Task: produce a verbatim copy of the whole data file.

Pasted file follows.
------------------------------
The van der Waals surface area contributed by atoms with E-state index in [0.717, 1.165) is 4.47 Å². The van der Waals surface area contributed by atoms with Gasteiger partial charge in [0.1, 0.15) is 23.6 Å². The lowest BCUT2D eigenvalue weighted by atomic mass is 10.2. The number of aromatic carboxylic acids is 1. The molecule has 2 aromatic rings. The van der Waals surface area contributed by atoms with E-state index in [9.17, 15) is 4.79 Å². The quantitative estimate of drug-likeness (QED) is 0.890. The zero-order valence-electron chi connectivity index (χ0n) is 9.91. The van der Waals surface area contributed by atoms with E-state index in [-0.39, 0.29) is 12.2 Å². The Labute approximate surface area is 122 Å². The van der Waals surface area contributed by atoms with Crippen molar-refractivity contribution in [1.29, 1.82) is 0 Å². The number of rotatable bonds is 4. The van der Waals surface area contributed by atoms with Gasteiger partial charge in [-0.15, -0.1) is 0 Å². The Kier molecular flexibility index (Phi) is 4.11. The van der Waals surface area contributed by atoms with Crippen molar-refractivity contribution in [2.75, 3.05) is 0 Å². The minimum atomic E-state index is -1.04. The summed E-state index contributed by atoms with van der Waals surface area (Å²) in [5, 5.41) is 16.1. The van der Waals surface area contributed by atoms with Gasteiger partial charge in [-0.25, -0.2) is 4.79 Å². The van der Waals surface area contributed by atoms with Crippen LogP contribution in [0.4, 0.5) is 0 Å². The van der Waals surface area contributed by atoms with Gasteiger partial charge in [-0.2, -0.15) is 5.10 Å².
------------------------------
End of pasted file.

The van der Waals surface area contributed by atoms with E-state index in [0.717, 1.165) is 4.47 Å². The van der Waals surface area contributed by atoms with Gasteiger partial charge in [0.1, 0.15) is 23.6 Å². The lowest BCUT2D eigenvalue weighted by atomic mass is 10.2. The number of aromatic carboxylic acids is 1. The molecule has 2 aromatic rings. The van der Waals surface area contributed by atoms with E-state index in [9.17, 15) is 4.79 Å². The quantitative estimate of drug-likeness (QED) is 0.890. The zero-order valence-electron chi connectivity index (χ0n) is 9.91. The van der Waals surface area contributed by atoms with E-state index in [-0.39, 0.29) is 12.2 Å². The Labute approximate surface area is 122 Å². The van der Waals surface area contributed by atoms with Crippen molar-refractivity contribution in [1.29, 1.82) is 0 Å². The number of rotatable bonds is 4. The van der Waals surface area contributed by atoms with Gasteiger partial charge in [-0.15, -0.1) is 0 Å². The Kier molecular flexibility index (Phi) is 4.11. The van der Waals surface area contributed by atoms with Crippen molar-refractivity contribution in [2.75, 3.05) is 0 Å². The minimum atomic E-state index is -1.04. The summed E-state index contributed by atoms with van der Waals surface area (Å²) in [5, 5.41) is 16.1. The van der Waals surface area contributed by atoms with Gasteiger partial charge in [-0.25, -0.2) is 4.79 Å². The van der Waals surface area contributed by atoms with Crippen LogP contribution in [0.4, 0.5) is 0 Å². The van der Waals surface area contributed by atoms with Gasteiger partial charge in [-0.2, -0.15) is 5.10 Å².